Well after five series, a web series, a US spin-off, and a pile of merchandise, the end has come and we’ve finally bid a fond farewell to Being Human. But when the slightly uncharacteristic happy ever after panned back to show the most sinister origami dog in TV history, suddenly the ending didn’t look so happy after all. Does that mean what we think it means? Will we ever know for sure? We turned to series creator Toby Whithouse for answers.
How do you think fans will respond having seen the Being Human finale?
“I wanted the ending to be slightly open-ended so there is something there for the fans to imagine. It’s deliberately ambiguous. Are they trapped in one of Captain Hatch’s dreams or did they escape? I think I know what the answer is, but I could be wrong, and to be honest after the credits roll I’ve got no say in the matter anymore. After the credits roll the characters belong to the fans, and it’s up to them.
“I’m sure many people will hate it and will be absolutely furious with it. It’ll be like issue 700 of Amazing Spider-Man in how it divides the audience. I hope that I don’t get it quite that bad on Being Human, but inevitably there will be some people who don’t like the ending. Just as, if they had skipped off into the sunset happily having saved the world, some people would be dissatisfied with that. But then the most unsatisfying ending would have been if the series had just not been recommissioned and for it to end with Hal strapped in the chair.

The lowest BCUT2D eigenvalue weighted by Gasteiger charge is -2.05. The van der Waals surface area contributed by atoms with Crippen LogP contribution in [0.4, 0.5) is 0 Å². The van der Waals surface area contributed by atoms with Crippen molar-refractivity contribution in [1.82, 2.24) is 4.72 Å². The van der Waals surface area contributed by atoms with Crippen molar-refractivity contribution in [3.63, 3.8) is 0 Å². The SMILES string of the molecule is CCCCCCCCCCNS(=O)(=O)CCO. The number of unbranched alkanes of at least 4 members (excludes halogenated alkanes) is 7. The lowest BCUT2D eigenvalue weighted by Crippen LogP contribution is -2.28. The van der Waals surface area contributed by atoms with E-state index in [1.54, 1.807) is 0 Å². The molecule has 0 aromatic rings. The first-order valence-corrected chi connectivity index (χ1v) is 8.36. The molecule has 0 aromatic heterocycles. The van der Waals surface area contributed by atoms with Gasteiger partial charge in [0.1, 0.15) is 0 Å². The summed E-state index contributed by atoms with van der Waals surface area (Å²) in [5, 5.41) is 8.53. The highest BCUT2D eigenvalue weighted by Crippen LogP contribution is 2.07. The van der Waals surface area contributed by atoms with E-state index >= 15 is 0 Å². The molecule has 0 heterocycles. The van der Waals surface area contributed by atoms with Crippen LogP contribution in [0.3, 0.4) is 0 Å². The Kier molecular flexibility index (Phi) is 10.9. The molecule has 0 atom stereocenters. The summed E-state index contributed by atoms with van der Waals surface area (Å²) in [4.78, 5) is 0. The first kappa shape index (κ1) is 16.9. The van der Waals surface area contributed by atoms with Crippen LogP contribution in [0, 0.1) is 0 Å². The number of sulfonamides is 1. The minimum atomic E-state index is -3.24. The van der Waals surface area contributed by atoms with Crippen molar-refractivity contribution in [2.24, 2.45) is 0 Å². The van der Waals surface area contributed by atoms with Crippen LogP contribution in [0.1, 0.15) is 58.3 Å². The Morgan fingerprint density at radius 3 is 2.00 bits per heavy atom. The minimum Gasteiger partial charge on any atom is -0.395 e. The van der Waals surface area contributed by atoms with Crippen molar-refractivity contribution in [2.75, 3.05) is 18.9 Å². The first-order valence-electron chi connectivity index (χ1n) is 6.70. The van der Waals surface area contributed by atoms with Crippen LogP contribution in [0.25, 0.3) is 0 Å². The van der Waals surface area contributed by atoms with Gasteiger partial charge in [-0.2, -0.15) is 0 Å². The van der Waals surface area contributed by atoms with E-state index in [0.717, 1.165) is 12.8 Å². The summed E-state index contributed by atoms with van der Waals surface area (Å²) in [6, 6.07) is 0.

“I do feel that whatever people think of the ending it’s a comma not a full stop, it’s not definitive. Partly because I didn’t want their stories to be finite, I wanted there to be room for further adventures and further journeys and so on. I want the future of the characters to belong to the fans. I wanted to leave them with a slightly incomplete story.”
On one level that’s really lovely, on another level it’s incredibly frustrating!
“I know. Having said all of that, on the DVD there will be an extra scene that takes place about a week after the end of the series. After that the answer is pretty definitive. I felt a bit bad doing it this way, but the fact is we were contractually obliged to do an extra scene for the DVD that won’t appear anywhere else. I wasn’t really aware of this, or more likely I’d forgotten, until I’d already written episode six. And then they said. ‘You’ve got to do an extra scene on the DVD.’ We thought about doing a scene from earlier in the episode, possibly a scene where the devil, who is now possessing Mr Rook, goes and kills the Secretary of State – ie, me. And much as that would have been fun we thought well if we’re going to do an extra scene we want it to be our three heroes. And there weren’t any interesting ideas for scenes that would have happened before the end of the series. We could have done something like one of the online scenes, something affectionate and sweet, but we wanted to do something a little more exciting than that. We decided if we were doing one that was set some time after the last scene of the episode then it had to somehow answer the question about what had happened.
“If you believe that the characters are stuck in one of Captain Hatch’s dreams it’s quite a bleak ending. And so if that’s your take on that last scene then that’s a bit of a bleak way to leave five years of the show, so the DVD scene will address that.”
Being Human showrunner Toby Whithouse.
Was the devil always going to be the show’s last big bad?
“The weirdest thing about Being Human is the serendipity that has been with us from the pilot. We’ve just had so many strange coincidences, all of which have worked in our favour. It’s been a really blessed and lucky show and it was just one of those coincidences that we decided we were going to tackle the biggest villain of them all around the time we found out it was going to be the last series.